Virginia Tech: You will not find Virginia Tech on the above list because the Orange Bowl champions finished No. 41 in S&P+ rankings. They were the anti-Illinois -- average performance (No. 79 offense, No. 22 defense, not a ton of credit given for shutting down a series of average ACC offenses), but a great turnover margin (+14). That, plus a "Beamer Ball" special teams unit, was good enough to get them to the ACC title game. It helped, too, that then-freshman running back Darren Evans surged down the stretch of the season (last six games: 157 carries, 778 yards), and the Hokies won four of their final five conference games (including the conference title game) to make the Orange Bowl.
Kansas: How does one become the highest-ranked five-loss team in the country? By beating the No. 10 team while losing to the No. 3, No. 5, No. 15, No. 21 and No. 23 teams. As much as their schedule helped them in their 11-0 start to the 2007 season, it killed them last year, and it will probably be the biggest obstacle between the Jayhawks and their first Big 12 North title in 2009.
Missouri: While we're at it, how does a four-loss Missouri team slip into the Top 10? In much the same fashion, actually. They lost to No. 3 and No. 5, and their other losses were statistically-even, last-second heartbreaks to the No. 14 and No. 20 teams. They also destroyed No. 21 Nebraska, which helped. Otherwise, as mentioned above, turnovers were not their friend, and that cost them dearly in the two tight losses.
TCU: How does a two-loss Mountain West team finish in the top four? By losing on the road to the No. 3 team (while holding them to their lowest regular-season point total), and losing to Utah in a statistically even road game (while giving up only 13 points to a good offense). They had by far the No. 1 defense in the country -- their 170.3 Defensive S&P+ was as close to No. 2 Texas' as No. 2 Texas' was to No. 10 Tennessee's. They held seven teams to single digits. Meanwhile...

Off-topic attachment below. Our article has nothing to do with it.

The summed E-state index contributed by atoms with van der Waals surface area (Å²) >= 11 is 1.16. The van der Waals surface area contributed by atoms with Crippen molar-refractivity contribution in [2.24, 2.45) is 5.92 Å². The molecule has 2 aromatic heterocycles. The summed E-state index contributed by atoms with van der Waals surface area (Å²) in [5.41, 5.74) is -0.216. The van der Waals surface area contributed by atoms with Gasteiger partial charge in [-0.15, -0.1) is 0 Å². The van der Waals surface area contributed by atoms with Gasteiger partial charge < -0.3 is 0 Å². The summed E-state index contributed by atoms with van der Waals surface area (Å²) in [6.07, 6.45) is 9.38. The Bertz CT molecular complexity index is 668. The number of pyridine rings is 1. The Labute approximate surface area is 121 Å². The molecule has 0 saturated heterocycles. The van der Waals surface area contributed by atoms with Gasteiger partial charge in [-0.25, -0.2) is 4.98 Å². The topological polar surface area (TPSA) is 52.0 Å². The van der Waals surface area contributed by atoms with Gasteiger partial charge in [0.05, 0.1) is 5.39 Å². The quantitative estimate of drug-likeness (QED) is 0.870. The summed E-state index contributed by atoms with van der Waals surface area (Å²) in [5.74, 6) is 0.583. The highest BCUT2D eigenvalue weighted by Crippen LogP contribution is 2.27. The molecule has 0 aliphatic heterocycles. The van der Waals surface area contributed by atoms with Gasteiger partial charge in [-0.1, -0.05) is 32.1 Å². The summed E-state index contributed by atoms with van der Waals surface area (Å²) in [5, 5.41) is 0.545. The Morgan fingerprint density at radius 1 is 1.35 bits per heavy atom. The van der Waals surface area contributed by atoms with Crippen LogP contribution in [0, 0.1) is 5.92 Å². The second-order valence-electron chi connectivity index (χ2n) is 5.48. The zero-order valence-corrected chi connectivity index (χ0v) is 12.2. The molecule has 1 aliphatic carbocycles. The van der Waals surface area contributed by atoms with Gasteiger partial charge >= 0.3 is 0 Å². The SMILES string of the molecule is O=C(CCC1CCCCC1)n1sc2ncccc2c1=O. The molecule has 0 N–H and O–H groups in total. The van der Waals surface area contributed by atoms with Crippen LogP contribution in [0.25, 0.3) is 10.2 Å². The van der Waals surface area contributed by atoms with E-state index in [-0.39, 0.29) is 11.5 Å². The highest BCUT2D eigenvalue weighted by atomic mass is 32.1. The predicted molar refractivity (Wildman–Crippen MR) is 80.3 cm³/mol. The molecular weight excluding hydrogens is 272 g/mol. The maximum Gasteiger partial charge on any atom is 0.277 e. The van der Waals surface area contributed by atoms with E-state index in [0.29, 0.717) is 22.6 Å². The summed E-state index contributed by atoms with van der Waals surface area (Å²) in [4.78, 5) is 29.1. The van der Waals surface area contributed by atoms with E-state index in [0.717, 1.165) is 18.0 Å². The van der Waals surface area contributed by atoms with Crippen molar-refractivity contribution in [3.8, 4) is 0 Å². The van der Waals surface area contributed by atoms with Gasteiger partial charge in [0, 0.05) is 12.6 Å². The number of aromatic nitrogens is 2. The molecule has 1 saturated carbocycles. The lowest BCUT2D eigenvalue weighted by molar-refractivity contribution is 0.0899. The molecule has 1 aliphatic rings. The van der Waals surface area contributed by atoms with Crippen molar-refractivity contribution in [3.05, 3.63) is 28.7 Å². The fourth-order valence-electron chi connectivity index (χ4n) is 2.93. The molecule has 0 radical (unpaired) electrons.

Utah: The Utes went undefeated by winning five games by a possession or less and posting a +13 turnover margin. Utah was good, and while the Utes were better in the one statistic that mattered most when they played TCU -- the scoreboard -- the Horned Frogs were overall better statistically.
Tennessee, No. 32: Phil Fulmer's last Vol squad had one of the biggest ranges of rankings. They had the No. 102 passing offense and the No. 3 rushing defense. Overall their defense ranked No. 10, but their No. 80 offense very predictably held them back. They were the second-highest ranked team with a losing record.
Tulsa, No. 48. The Golden Hurricanes went 12-2, but their ridiculously weak schedule held them back. That, and a weak defense (No. 86). They sure had a fun offense (No. 20), though.
Wisconsin, No. 64: The S&P+ formula may have overrated Illinois, but that wasn't the case with the Badgers, who surprisingly came in with the No. 108 defense (No. 103 rushing, No. 102 passing). Not very Wisconsin-like.